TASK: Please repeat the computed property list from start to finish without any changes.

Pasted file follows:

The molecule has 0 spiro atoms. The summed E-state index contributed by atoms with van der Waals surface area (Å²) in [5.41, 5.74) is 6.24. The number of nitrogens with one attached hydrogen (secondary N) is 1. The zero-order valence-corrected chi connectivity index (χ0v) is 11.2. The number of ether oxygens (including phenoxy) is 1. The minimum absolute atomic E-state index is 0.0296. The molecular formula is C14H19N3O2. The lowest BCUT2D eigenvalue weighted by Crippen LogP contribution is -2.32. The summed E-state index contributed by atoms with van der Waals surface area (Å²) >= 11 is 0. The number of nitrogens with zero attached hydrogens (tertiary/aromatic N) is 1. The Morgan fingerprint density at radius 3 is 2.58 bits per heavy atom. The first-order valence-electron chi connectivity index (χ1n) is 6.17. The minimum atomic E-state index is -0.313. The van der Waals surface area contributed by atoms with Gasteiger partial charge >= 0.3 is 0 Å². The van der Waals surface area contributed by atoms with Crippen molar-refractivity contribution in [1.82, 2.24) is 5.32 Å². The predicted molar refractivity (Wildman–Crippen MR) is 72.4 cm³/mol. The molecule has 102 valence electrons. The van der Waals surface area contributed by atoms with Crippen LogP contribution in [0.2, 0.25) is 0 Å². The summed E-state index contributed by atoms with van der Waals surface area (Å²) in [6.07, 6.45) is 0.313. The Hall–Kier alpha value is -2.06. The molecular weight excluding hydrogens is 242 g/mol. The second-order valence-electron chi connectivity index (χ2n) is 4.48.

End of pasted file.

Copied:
The molecule has 0 spiro atoms. The summed E-state index contributed by atoms with van der Waals surface area (Å²) in [5.41, 5.74) is 6.24. The number of nitrogens with one attached hydrogen (secondary N) is 1. The zero-order valence-corrected chi connectivity index (χ0v) is 11.2. The number of ether oxygens (including phenoxy) is 1. The minimum absolute atomic E-state index is 0.0296. The molecular formula is C14H19N3O2. The lowest BCUT2D eigenvalue weighted by Crippen LogP contribution is -2.32. The summed E-state index contributed by atoms with van der Waals surface area (Å²) >= 11 is 0. The number of nitrogens with zero attached hydrogens (tertiary/aromatic N) is 1. The Morgan fingerprint density at radius 3 is 2.58 bits per heavy atom. The first-order valence-electron chi connectivity index (χ1n) is 6.17. The minimum atomic E-state index is -0.313. The van der Waals surface area contributed by atoms with Gasteiger partial charge >= 0.3 is 0 Å². The van der Waals surface area contributed by atoms with Crippen molar-refractivity contribution in [1.82, 2.24) is 5.32 Å². The predicted molar refractivity (Wildman–Crippen MR) is 72.4 cm³/mol. The molecule has 102 valence electrons. The van der Waals surface area contributed by atoms with Crippen LogP contribution in [0.2, 0.25) is 0 Å². The summed E-state index contributed by atoms with van der Waals surface area (Å²) in [6.07, 6.45) is 0.313. The Hall–Kier alpha value is -2.06. The molecular weight excluding hydrogens is 242 g/mol. The second-order valence-electron chi connectivity index (χ2n) is 4.48.